Sunday, March 15, 2009

Yikes!

Someone at the Globe and Mail decided to do some real journalism, and went digging into the subject of Subprime Mortgages in Canada.

What they found - at least in Alberta and BC calls into question the statements made by many of our politicians to the effect that Subprime Mortgages aren't a problem in Canada.

I remember seeing ads for what sounded like dubious lending offers in the early 2000s - especially in e-mail. I had always assumed that these ads were simply misdirected garbage out of the United States. Apparently, I was quite mistaken, as these lenders were moving into Canada - or at least Western Canada.

Despite having just a share of about 7 per cent of the national market, subprime lenders in Alberta accounted for 56 per cent of the foreclosures in 2008. In British Columbia, the tiny subprime market laid claim to 42 per cent of the province's 2008 foreclosures. In comparison, Canada's five largest banks accounted for 33 per cent of the foreclosures in Alberta in 2008, even though the country's chartered banks account for about two-thirds of Canada's total outstanding mortgages.


Okay, 7 percent of the total mortgage market isn't that much, but, the impact of that seven percent on the housing market in Alberta and B.C. has the potential to be significant - especially when they account for over half of the foreclosures in the region.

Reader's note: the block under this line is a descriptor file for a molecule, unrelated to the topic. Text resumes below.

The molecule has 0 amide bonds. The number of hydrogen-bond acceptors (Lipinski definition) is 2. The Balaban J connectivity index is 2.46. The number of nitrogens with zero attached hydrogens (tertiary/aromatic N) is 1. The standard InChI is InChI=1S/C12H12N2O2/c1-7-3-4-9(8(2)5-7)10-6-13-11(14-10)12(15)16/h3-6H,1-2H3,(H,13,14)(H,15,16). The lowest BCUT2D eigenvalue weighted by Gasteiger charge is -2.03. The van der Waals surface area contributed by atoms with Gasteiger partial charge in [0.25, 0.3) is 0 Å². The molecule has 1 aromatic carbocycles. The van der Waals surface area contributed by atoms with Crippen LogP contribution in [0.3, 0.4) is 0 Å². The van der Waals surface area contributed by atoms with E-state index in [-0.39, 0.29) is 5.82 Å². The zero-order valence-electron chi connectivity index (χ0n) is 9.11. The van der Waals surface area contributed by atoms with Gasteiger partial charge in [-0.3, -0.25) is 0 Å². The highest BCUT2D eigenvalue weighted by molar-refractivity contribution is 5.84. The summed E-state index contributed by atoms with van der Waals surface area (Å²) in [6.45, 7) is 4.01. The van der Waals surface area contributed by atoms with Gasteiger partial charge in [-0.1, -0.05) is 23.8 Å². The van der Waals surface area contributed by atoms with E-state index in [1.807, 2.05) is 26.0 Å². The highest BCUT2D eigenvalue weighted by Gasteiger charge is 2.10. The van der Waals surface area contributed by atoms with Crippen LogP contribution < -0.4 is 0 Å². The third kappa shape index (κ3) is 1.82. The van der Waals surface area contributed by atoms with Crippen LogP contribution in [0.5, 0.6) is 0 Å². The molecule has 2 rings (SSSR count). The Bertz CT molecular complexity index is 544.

We would be ill advised to ignore the medium and long term impact of these loans on the rest of us. Those whose properties are being foreclosed by these predatory loan companies have been taken to the cleaners. The rest of us stand to see our investments in property devalued quite considerably while the housing market tries to absorb a sudden influx of foreclosures.

These loans should never have been created in the first place. Now that we know that they do exist as a measurable fraction of Canada's mortgages, it is time for us to examine how best to remediate these loans. These are truly toxic assets, both for the borrowers and for the rest of Canadians. I think I would like to see a program for converting these loans into more conventional mortgage structures, and reset the payment history on the revised loans. I'm not saying that the borrowers get off the hook at all, but rather that we remove the most predatory aspects of these loans (such as the surprise changes in payments) from the picture, and give the borrowers a chance to succeed in paying off the debt that they have incurred.

There will be some who simply cannot pay their debts, and those will still go into foreclosure. But we can at least remove the worst aspects of these loans from the picture and do something constructive with it all.

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